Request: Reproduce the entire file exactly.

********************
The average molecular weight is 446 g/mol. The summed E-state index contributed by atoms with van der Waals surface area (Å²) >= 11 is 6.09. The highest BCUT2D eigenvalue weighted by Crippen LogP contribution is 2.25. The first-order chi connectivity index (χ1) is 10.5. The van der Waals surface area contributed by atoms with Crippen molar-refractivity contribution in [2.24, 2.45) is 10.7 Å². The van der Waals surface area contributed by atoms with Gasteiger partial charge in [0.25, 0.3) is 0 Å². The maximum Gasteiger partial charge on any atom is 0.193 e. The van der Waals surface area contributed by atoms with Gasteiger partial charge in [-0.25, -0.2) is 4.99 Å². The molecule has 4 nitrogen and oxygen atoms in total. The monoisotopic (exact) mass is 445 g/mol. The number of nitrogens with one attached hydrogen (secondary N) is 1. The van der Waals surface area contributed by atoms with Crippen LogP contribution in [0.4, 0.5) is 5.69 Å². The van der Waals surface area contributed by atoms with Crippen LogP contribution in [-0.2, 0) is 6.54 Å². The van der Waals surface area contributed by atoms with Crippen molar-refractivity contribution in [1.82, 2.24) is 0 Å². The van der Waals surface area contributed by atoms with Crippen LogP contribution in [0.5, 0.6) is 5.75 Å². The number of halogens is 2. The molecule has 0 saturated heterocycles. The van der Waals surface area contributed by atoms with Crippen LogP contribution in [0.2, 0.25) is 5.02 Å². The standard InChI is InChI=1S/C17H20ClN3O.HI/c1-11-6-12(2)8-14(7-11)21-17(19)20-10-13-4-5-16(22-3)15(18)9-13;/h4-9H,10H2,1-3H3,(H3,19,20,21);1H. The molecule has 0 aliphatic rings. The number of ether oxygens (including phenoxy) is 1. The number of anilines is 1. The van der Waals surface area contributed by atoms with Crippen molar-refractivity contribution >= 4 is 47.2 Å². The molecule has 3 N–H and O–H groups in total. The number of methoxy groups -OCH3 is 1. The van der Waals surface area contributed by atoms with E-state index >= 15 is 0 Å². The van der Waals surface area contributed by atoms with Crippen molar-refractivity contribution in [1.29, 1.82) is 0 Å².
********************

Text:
The average molecular weight is 446 g/mol. The summed E-state index contributed by atoms with van der Waals surface area (Å²) >= 11 is 6.09. The highest BCUT2D eigenvalue weighted by Crippen LogP contribution is 2.25. The first-order chi connectivity index (χ1) is 10.5. The van der Waals surface area contributed by atoms with Crippen molar-refractivity contribution in [2.24, 2.45) is 10.7 Å². The van der Waals surface area contributed by atoms with Gasteiger partial charge in [0.25, 0.3) is 0 Å². The maximum Gasteiger partial charge on any atom is 0.193 e. The van der Waals surface area contributed by atoms with Gasteiger partial charge in [-0.25, -0.2) is 4.99 Å². The molecule has 4 nitrogen and oxygen atoms in total. The monoisotopic (exact) mass is 445 g/mol. The number of nitrogens with one attached hydrogen (secondary N) is 1. The van der Waals surface area contributed by atoms with Crippen LogP contribution in [0.4, 0.5) is 5.69 Å². The van der Waals surface area contributed by atoms with Crippen LogP contribution in [-0.2, 0) is 6.54 Å². The van der Waals surface area contributed by atoms with Crippen molar-refractivity contribution in [1.82, 2.24) is 0 Å². The van der Waals surface area contributed by atoms with Crippen LogP contribution in [0.5, 0.6) is 5.75 Å². The number of halogens is 2. The molecule has 0 saturated heterocycles. The van der Waals surface area contributed by atoms with Crippen LogP contribution in [0.2, 0.25) is 5.02 Å². The standard InChI is InChI=1S/C17H20ClN3O.HI/c1-11-6-12(2)8-14(7-11)21-17(19)20-10-13-4-5-16(22-3)15(18)9-13;/h4-9H,10H2,1-3H3,(H3,19,20,21);1H. The molecule has 0 aliphatic rings. The number of ether oxygens (including phenoxy) is 1. The number of anilines is 1. The van der Waals surface area contributed by atoms with Crippen molar-refractivity contribution >= 4 is 47.2 Å². The molecule has 3 N–H and O–H groups in total. The number of methoxy groups -OCH3 is 1. The van der Waals surface area contributed by atoms with E-state index >= 15 is 0 Å². The van der Waals surface area contributed by atoms with Crippen molar-refractivity contribution in [1.29, 1.82) is 0 Å².